In an interesting new sales trend, the sale of old albums in the US has overtaken the sale of new albums for the first time.
According to US sales tracker Nielsen Soundscan, catalogue albums (that is albums older than 18 months) sold 122.8m total album unit sales last year, compared to 118.5 million new releases sold.
However, new releases still took the lead in digital album sales slightly, with 52.5 million new releases sold in 2015 compared to 50.9 million catalogue albums.
Interestingly enough, Adele’s 25 contributed 7.44m of the 118.5m ‘current’ album sales, which is an incredible feat considering that this is 6.3% in total. It’s also interesting to note that it was only 10 years ago that ‘current’ albums outsold catalogue albums by 150m units.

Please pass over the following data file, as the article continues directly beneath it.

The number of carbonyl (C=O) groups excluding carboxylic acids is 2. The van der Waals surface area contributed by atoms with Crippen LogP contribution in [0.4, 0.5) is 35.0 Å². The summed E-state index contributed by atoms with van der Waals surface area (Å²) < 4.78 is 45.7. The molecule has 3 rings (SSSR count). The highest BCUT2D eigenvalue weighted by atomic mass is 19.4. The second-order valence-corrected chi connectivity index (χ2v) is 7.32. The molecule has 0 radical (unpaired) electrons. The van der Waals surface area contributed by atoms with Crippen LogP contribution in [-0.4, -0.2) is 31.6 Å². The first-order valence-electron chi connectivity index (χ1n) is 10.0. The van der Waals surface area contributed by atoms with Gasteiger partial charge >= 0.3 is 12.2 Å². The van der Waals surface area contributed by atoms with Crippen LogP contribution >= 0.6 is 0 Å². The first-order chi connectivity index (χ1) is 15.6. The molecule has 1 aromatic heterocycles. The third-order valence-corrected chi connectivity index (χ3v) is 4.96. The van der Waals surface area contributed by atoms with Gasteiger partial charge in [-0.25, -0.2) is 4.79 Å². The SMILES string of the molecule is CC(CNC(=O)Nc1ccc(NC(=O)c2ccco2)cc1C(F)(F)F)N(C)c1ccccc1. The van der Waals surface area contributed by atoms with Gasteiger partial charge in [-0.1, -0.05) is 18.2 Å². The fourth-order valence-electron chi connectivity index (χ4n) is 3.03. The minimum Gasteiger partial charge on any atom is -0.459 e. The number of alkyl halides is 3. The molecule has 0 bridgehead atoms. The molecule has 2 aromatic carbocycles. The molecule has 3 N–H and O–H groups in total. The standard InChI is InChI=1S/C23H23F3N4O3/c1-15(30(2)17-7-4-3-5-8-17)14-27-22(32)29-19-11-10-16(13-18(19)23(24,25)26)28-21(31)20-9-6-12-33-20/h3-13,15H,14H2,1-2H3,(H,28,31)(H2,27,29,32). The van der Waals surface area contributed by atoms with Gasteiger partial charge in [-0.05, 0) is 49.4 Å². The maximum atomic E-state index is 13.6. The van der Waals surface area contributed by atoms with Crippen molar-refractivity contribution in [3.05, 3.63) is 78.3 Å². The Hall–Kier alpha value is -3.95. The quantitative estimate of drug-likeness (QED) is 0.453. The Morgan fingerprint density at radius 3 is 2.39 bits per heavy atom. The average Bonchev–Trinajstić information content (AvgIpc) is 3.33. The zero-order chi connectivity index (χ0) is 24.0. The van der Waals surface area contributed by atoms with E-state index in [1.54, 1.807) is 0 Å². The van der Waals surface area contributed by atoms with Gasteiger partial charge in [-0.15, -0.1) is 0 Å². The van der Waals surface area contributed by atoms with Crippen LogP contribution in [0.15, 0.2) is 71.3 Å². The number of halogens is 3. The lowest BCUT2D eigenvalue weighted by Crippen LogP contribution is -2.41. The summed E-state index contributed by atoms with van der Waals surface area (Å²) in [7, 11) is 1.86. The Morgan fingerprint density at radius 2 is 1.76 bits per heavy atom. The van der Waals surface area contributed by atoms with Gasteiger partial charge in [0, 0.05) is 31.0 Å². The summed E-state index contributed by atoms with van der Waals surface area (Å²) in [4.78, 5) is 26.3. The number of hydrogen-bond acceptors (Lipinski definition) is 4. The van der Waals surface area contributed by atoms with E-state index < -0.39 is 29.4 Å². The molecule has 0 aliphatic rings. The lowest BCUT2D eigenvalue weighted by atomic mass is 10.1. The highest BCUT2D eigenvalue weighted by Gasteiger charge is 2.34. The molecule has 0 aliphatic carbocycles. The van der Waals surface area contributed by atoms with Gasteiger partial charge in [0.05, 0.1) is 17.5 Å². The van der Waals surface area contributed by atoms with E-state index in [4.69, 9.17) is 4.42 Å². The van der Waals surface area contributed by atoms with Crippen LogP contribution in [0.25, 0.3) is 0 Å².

Vinyl is still doing well, with the Recording Industry Association of America (RIAA) recording sales of nine million vinyl albums in the first half of 2015, compared with 14 million in 2014. The last time vinyl sales were this high in the US was in 1989, before CDs began to cannibalise vinyl sales in the 90s.
In terms of physical album sales, Nielsen recorded 71.2m catalogue albums sold across CD and vinyl in 2015, a decline of 2.7% form the year before, while 65.8m non-digital current albums were sold.
Catalogue tracks also outsold their more current counterparts in digital downloads, with a sale of 484.9m units in total in the US in 2015.
And despite the music industry bemoaning the loss of sales to digital downloads, surprisingly 48.7% of the US recorded music market’s total income came from CDs, vinyl and digital albums combined according to the RIAA.